The much-anticipated preliminary hearing for accused pedophile Jerry Sandusky, set to be the biggest thing to occur in the tiny central Pennsylvania town of Bellefonte, population 6,000, in quite some time, ended almost as quickly as it started.
At the last minute, Sandusky, the former Pennsylvania State University assistant football coach who stands accused of sexually abusing a slew of underage boys during a 15-year period, waived his hearing, setting the stage for a trial that one Pennsylvania court administrator has described as “our O.J. trial.”
The legal strategy apparently annoyed some – national media had congregated in Bellefonte, Pa. the seat of Centre County, also home to Penn State – and relieved others.
“This is the most difficult time of my life. I can’t put into words how unbearable this has been on my life, both physically and mentally,” the man identified as Victim #4 said in a statement released by his attorneys at Harrisburg-based Andreozzi & Associates. “I can’t believe they put us through this until the last second only to waive the hearing. I want to thank all the people who have shown support.
“Regardless of the decision to waive the hearing, nothing has changed,” the statement continues. “I will stand my ground, testify and speak the truth.”
The hearing was expected to be quite the spectacle, the case having drawn national media attention.
Some of Sandusky’s victims were prepared to testify at the hearing, which was to take place before an out-of-county judge given the fact that local jurists had recused themselves due to possible conflicts of interest.
(The district judge who had set Sandusky’s bail after his initial preliminary arraignment following his arrest last month caught flack for her ties to The Second Mile, the charitable youth organization started by Sandusky in the late 1970s that is said to be where Sandusky met many of his alleged victims).
Waiving his right to a preliminary hearing means Sandusky’s case will now proceed to trial at Common Pleas Court.
Court information shows that Sandusky’s next court appearance will be for his Jan. 11 formal arraignment. A pre-trial conference has been scheduled for March 22, 2012.
Grand jury reports have accused Sandusky, the football team’s former defensive coordinator, of 50-plus counts of child molestation stemming from incidents in which he allegedly sexually abused young boys, both on and off the university’s campus.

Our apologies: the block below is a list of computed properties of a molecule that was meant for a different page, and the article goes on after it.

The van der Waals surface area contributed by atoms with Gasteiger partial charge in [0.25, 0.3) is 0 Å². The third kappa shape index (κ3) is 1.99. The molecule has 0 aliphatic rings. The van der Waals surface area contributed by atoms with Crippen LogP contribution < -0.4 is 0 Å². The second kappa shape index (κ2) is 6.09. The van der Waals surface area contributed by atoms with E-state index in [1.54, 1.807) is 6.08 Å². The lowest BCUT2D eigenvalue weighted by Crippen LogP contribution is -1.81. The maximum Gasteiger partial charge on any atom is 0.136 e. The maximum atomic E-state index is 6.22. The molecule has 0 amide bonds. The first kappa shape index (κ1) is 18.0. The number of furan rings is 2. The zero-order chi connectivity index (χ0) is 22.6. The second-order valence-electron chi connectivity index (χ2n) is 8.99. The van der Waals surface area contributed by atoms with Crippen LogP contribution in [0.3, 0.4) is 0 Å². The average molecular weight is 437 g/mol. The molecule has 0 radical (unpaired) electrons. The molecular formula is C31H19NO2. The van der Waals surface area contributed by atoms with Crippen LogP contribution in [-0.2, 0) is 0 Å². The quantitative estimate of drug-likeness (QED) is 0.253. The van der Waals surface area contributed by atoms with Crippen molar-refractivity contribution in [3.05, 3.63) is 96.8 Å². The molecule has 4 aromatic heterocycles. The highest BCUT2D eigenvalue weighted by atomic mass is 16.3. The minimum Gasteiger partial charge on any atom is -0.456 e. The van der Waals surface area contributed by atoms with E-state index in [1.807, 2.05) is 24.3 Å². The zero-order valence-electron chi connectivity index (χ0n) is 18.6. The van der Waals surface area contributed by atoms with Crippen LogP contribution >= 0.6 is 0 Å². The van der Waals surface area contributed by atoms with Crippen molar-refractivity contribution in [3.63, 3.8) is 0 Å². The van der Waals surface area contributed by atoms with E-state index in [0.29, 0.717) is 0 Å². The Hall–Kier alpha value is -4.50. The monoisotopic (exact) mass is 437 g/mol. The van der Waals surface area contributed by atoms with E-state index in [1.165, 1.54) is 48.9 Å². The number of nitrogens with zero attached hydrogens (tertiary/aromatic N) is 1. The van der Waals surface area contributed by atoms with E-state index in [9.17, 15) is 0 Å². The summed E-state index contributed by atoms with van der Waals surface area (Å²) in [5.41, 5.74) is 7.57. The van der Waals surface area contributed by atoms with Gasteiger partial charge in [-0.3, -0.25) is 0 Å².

Two others, former Penn State Vice President Gary Schultz and athletic director Tim Curley, are also facing charges stemming from the sex-abuse scandal.
The two, who are scheduled for preliminary hearings this Friday, are charged with perjury for allegedly lying to the grand jury investing the abuse claims. The two are also facing failure to report charges.
As for Sandusky’s quick turnaround regarding his preliminary hearing, the move seems to have garnered mixed reaction.
Attorney Howard Janet, who represents “Victim #6, told the Philadelphia Inquirer Tuesday that he was annoyed that Sandusky’s attorney, Joseph Amendola, had insisted all along that the preliminary hearing would go forward, giving the alleged victims a chance to be heard, all the while questioning the victims’ credibility in news reports.
Amendola, who said he expects the case to go to trial in late 2012, said the decision to waive the hearing, which was arrived at late Monday, was made because he felt there would be nothing to be gained from moving forward with the hearing, according to the Inquirer.
“Today was a short part of the legal process – a part that would have been one-sided, a part that would have consisted of the Commonwealth putting on the same testimony that led to this point,” the newspaper quoted him as saying. “Realistically, all that would have done would have reinforced what you already believe – that Jerry Sandusky is guilty.”
According to the Legal Intelligencer, whose reporters attended the proceeding, about 11 people, mostly alleged victims, were expected to testify before the packed courtroom of about 200 spectators, before the accused waived his right to the hearing.
The newspaper reported that Amendola spoke to the media horde that had gathered outside of the courthouse for about an hour Tuesday morning.